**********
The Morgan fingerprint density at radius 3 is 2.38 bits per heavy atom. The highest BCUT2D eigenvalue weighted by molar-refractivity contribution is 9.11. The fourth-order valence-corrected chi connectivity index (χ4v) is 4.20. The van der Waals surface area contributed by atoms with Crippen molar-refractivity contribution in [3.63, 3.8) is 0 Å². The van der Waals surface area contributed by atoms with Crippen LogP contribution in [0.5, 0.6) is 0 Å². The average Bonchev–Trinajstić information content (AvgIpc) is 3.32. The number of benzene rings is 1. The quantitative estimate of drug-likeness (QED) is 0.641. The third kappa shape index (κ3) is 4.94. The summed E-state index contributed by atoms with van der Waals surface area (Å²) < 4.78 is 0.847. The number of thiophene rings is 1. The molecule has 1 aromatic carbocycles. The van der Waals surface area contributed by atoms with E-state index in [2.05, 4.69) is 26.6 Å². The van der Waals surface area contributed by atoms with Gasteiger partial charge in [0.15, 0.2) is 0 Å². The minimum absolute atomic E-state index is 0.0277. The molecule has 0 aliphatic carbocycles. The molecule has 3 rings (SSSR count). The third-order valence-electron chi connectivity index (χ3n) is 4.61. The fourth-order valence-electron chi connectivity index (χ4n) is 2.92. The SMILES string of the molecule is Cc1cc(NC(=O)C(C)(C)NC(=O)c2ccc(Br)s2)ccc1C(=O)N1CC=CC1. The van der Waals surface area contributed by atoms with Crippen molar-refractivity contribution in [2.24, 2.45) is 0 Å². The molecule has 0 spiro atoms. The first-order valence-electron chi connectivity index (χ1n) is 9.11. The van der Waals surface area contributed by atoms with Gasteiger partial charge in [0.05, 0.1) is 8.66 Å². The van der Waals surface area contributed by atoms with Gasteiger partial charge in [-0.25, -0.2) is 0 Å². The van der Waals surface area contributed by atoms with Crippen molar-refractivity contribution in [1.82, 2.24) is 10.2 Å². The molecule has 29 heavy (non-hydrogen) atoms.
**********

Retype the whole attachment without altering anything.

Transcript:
The Morgan fingerprint density at radius 3 is 2.38 bits per heavy atom. The highest BCUT2D eigenvalue weighted by molar-refractivity contribution is 9.11. The fourth-order valence-corrected chi connectivity index (χ4v) is 4.20. The van der Waals surface area contributed by atoms with Crippen molar-refractivity contribution in [3.63, 3.8) is 0 Å². The van der Waals surface area contributed by atoms with Crippen LogP contribution in [0.5, 0.6) is 0 Å². The average Bonchev–Trinajstić information content (AvgIpc) is 3.32. The number of benzene rings is 1. The quantitative estimate of drug-likeness (QED) is 0.641. The third kappa shape index (κ3) is 4.94. The summed E-state index contributed by atoms with van der Waals surface area (Å²) < 4.78 is 0.847. The number of thiophene rings is 1. The molecule has 1 aromatic carbocycles. The van der Waals surface area contributed by atoms with E-state index in [2.05, 4.69) is 26.6 Å². The van der Waals surface area contributed by atoms with Gasteiger partial charge in [0.15, 0.2) is 0 Å². The minimum absolute atomic E-state index is 0.0277. The molecule has 0 aliphatic carbocycles. The molecule has 3 rings (SSSR count). The third-order valence-electron chi connectivity index (χ3n) is 4.61. The fourth-order valence-electron chi connectivity index (χ4n) is 2.92. The SMILES string of the molecule is Cc1cc(NC(=O)C(C)(C)NC(=O)c2ccc(Br)s2)ccc1C(=O)N1CC=CC1. The van der Waals surface area contributed by atoms with Crippen molar-refractivity contribution in [2.24, 2.45) is 0 Å². The molecule has 0 spiro atoms. The first-order valence-electron chi connectivity index (χ1n) is 9.11. The van der Waals surface area contributed by atoms with Gasteiger partial charge in [0.05, 0.1) is 8.66 Å². The van der Waals surface area contributed by atoms with Gasteiger partial charge in [-0.25, -0.2) is 0 Å². The van der Waals surface area contributed by atoms with Crippen molar-refractivity contribution in [1.82, 2.24) is 10.2 Å². The molecule has 29 heavy (non-hydrogen) atoms.